SAN FRANCISCO—Yes, the colorful new stuff due in Mac OS X 10.5 “Leopard,” coming in the fall, was the main topic of Apple CEO Steve Jobs June 11 keynote address to the faithful software vendors (and press hacks) gathered here for the Apple Worldwide Developers Conference. Still, Windows also made a surprise appearance at this Mac-centric event.
After a rundown of some 10 new features in Leopard, Jobs told the crowd that there was just “one more thing,” which is a ritual in his keynotes. Todays encores were the iPhone development scheme and a version of Apples Safari browser for Microsoft Windows.
Jobs said Apple wants to boost the market share of its Safari browser, which comprises some 5 percent of Internet users.
“We dream big. We would love Safaris market share to grow,” he said. But how would that be accomplished, he asked the crowd. With more than Mac users, of course, since the total installed base of Mac OS X is 22 million, Jobs related earlier.
The goal, shown in a pie chart in the presentation, appeared to be about 20 percent. In the address, Jobs said that Microsofts Internet Explorer has a 78 percent share and Firefox 15 percent.
Apples first step toward the goal is the beta release June 11 of Safari 3 for Windows XP and Vista, as well as for Mac OS X 10.4 Tiger. Safari 3 will come standard with Leopard.
Jobs showed Safari running on Windows XP, pointing out its tabbed interface and built-in Google and Yahoo searching capabilities. He said it is the same technology for both Mac and PC platforms.
“But how are we going to distribute this? I mean, we dont talk to these customers, do we? There are 500K downloads of Firefox a day—what are we going to do? Well, it turns out that there are over a million downloads on iTunes a day … half a billion downloads to Windows machines. We know how to reach these customers, and were going to do exactly that,” he said.
Here is a message we havent heard much from Apple before today (and an odd one to present to an audience of Mac developers). Its the new market reality: Apple is now a significant Windows developer. The iPod, iTunes and QuickTime are “standard” on an increasing share of PCs. And maybe Apples browser will gain some traction among some users, even in the enterprise.
The target is Firefox and the other Windows browsers that have a smaller following than Apples share with the Mac.
In a briefing with eWEEK.com, Brian Croll, senior director of software product marketing, said Safari for Windows will appeal to corporate users looking for an alternative to Internet Explorer thats backed by a company.
“Apple is very heavily committed to it. Safari [3.0] is really fast, a standards-based browser thats elegant and easy to use. People will like it,” Croll said.
On the surface, this move toward Windows appears to be about improving the lot for Mac users—and especially keeping happy the new “switchers,” who have abandoned the PC platform.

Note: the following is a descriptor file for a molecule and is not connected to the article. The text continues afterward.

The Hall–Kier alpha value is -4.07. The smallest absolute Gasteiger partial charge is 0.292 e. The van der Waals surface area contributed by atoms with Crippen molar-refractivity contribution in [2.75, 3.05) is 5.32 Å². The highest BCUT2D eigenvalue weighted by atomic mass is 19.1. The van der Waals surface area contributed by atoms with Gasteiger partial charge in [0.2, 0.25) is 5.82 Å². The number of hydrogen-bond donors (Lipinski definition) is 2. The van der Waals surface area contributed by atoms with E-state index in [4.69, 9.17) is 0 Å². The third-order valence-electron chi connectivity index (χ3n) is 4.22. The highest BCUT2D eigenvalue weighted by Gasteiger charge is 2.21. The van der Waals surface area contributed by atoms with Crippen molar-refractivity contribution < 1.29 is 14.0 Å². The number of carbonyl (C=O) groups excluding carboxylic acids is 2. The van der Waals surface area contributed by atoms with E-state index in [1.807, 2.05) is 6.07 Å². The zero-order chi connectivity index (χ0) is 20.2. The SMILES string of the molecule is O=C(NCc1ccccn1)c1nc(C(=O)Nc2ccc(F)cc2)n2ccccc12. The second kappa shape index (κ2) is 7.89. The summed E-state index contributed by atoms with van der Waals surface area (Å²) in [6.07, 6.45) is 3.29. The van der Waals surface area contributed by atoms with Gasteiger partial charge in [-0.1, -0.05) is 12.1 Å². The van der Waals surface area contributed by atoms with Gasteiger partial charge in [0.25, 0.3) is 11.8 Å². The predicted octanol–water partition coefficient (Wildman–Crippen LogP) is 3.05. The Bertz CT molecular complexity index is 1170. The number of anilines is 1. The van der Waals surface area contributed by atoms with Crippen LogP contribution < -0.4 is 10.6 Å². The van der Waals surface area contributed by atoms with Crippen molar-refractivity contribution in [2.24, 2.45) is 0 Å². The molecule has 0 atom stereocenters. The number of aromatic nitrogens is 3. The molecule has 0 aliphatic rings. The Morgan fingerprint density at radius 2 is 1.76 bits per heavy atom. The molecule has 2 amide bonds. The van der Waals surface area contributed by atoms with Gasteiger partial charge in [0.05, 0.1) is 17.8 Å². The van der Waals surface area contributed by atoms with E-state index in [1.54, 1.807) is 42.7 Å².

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One sore spot with Safari is its sometimes problematic compatibility with the ancient code still used in many places on the Internet. Now, Safari “conforms to Web standards,” as the Apple marketing folks say, but it doesnt sport all the baggage of exceptions code that lets IE deal with the terrible legacy sites.
Most Mac users can come up with a short list of sites that are written specifically for Windows and, beyond that, for IE. So, if Apple can gain market share, sites will make sure to keep Safari and Mac users in mind when deciding on architecture and support for Web 2.0 compliance.
However, one watcher of the Mac industry said the push for a Windows version of Safari is more about the forthcoming iPhone, which will run a slimmed-down version of OS X and the Safari browser.
According to Neil Ticktin, CEO of Xplain, the Westlake Village, Calif., publisher of MacTech, a Mac developer journal, “In order for iPhone customers to have the quality of experience that Apple wants, [Safari] has to have enough market share. Its not about bringing the Apple experience to Windows customers. Jobs said [Apple] wants a bigger browser share—its not like theyre going to get revenue from it.”
Seeding such support around the Web may be an important task for Apple with its new mobile platform. The story around Apple quality and hardware-software integration is understood by the switchers to computing on the Macintosh, and Apple is sending the same message to those purchasing an iPhone.
This same concern for QA can be seen in Apples choice for third-party development for the iPhone.
Before WWDC at a recent industry conference, Jobs said that while Apple was seeking a way for developers to build applications for the iPhone, he didnt want the iPhone to be “one of those phones that crashes a few times a day.”
Instead, Apple will deliver the applications in the Web 2.0 way: as services using the Safari 3 browser as a platform. This opens development to a wider class of coders, opens the delivery to the Web and enables the use of popular Web programming environments.
I didnt get a chance to ask many WWDC attendees, but that must have been a disappointment among the Mac developers.
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